There are many ways to define evangelicalism, whether it’s sociologically, politically, or theologically. The best-known and most widely used definition comes from David Bebbington’s 1989 Evangelicalism in Modern Britain. Known as the Bebbington quadrilateral, it lists four emphases used to identify evangelicalism: the importance of the Bible, Christ’s redemptive work on the cross, the need for conversion, and activism.

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Where We Are and How We Got Here
Where We Are and How We Got HereSubscriber Access Only
50 years ago, evangelicals were a sideshow of American culture. Since then, it's been a long, strange trip. Here's a look at the influences that shaped the movement.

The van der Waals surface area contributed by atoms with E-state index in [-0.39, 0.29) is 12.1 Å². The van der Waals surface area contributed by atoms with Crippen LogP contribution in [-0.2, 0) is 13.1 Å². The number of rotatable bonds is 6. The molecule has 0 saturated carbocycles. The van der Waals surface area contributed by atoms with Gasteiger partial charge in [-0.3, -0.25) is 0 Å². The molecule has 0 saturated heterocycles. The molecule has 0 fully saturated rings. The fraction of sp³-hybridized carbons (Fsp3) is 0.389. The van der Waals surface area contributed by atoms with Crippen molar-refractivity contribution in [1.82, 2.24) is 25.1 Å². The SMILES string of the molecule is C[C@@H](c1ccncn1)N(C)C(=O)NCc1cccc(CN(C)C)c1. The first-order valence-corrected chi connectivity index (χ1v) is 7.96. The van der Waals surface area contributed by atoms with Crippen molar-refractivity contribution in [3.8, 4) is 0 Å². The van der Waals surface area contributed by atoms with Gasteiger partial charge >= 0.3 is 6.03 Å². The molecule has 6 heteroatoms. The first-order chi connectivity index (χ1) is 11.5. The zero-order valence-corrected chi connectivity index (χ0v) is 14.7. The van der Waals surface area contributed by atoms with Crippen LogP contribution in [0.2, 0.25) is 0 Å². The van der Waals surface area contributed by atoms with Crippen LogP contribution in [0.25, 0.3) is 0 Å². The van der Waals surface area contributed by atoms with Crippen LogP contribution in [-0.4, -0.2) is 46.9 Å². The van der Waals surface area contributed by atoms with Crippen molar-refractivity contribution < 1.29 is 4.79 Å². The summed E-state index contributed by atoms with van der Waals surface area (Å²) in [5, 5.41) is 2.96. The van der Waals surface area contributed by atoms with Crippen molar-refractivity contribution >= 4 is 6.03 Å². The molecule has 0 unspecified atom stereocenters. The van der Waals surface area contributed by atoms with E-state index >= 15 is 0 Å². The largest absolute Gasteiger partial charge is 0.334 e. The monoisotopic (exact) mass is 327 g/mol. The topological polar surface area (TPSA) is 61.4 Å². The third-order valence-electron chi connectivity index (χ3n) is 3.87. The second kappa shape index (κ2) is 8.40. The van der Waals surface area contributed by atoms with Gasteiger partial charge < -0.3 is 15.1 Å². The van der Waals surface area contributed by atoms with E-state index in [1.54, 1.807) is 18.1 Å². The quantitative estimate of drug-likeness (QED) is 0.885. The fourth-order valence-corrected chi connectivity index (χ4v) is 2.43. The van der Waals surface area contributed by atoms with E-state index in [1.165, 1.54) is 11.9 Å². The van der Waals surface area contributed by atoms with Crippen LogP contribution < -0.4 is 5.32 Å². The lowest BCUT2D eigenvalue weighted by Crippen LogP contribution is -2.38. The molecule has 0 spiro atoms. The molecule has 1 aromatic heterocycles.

John Stott on Evangelicalism's Horizons
Evangelism PlusSubscriber Access Only
John Stott reflects on where we've been and where we're going.
Can Evangelicalism Survive Its Success?
Can Evangelicalism Survive Its Success?Subscriber Access Only
For 50 years our churches and institutions have flourished in the American marketplace. Our challenge now is to make sure we do not rob the gospel of its power to convict and convert.